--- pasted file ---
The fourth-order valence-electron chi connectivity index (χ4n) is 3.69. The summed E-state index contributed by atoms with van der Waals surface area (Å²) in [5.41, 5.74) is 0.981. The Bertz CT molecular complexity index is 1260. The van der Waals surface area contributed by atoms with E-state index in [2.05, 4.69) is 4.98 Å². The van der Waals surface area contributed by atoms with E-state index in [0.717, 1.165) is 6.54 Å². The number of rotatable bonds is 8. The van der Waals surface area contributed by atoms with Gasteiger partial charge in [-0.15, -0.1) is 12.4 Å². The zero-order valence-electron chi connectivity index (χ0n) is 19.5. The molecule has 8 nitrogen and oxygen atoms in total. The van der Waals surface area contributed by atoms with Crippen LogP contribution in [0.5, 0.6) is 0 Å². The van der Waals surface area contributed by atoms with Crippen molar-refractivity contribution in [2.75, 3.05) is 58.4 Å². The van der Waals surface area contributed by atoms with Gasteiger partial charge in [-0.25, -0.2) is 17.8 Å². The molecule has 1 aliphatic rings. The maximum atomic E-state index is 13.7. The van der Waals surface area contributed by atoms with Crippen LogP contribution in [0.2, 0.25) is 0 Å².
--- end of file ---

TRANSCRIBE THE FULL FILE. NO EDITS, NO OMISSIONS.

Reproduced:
The fourth-order valence-electron chi connectivity index (χ4n) is 3.69. The summed E-state index contributed by atoms with van der Waals surface area (Å²) in [5.41, 5.74) is 0.981. The Bertz CT molecular complexity index is 1260. The van der Waals surface area contributed by atoms with E-state index in [2.05, 4.69) is 4.98 Å². The van der Waals surface area contributed by atoms with E-state index in [0.717, 1.165) is 6.54 Å². The number of rotatable bonds is 8. The van der Waals surface area contributed by atoms with Gasteiger partial charge in [-0.15, -0.1) is 12.4 Å². The zero-order valence-electron chi connectivity index (χ0n) is 19.5. The molecule has 8 nitrogen and oxygen atoms in total. The van der Waals surface area contributed by atoms with Crippen LogP contribution in [0.5, 0.6) is 0 Å². The van der Waals surface area contributed by atoms with Crippen molar-refractivity contribution in [2.75, 3.05) is 58.4 Å². The van der Waals surface area contributed by atoms with Gasteiger partial charge in [-0.25, -0.2) is 17.8 Å². The molecule has 1 aliphatic rings. The maximum atomic E-state index is 13.7. The van der Waals surface area contributed by atoms with Crippen LogP contribution in [0.2, 0.25) is 0 Å².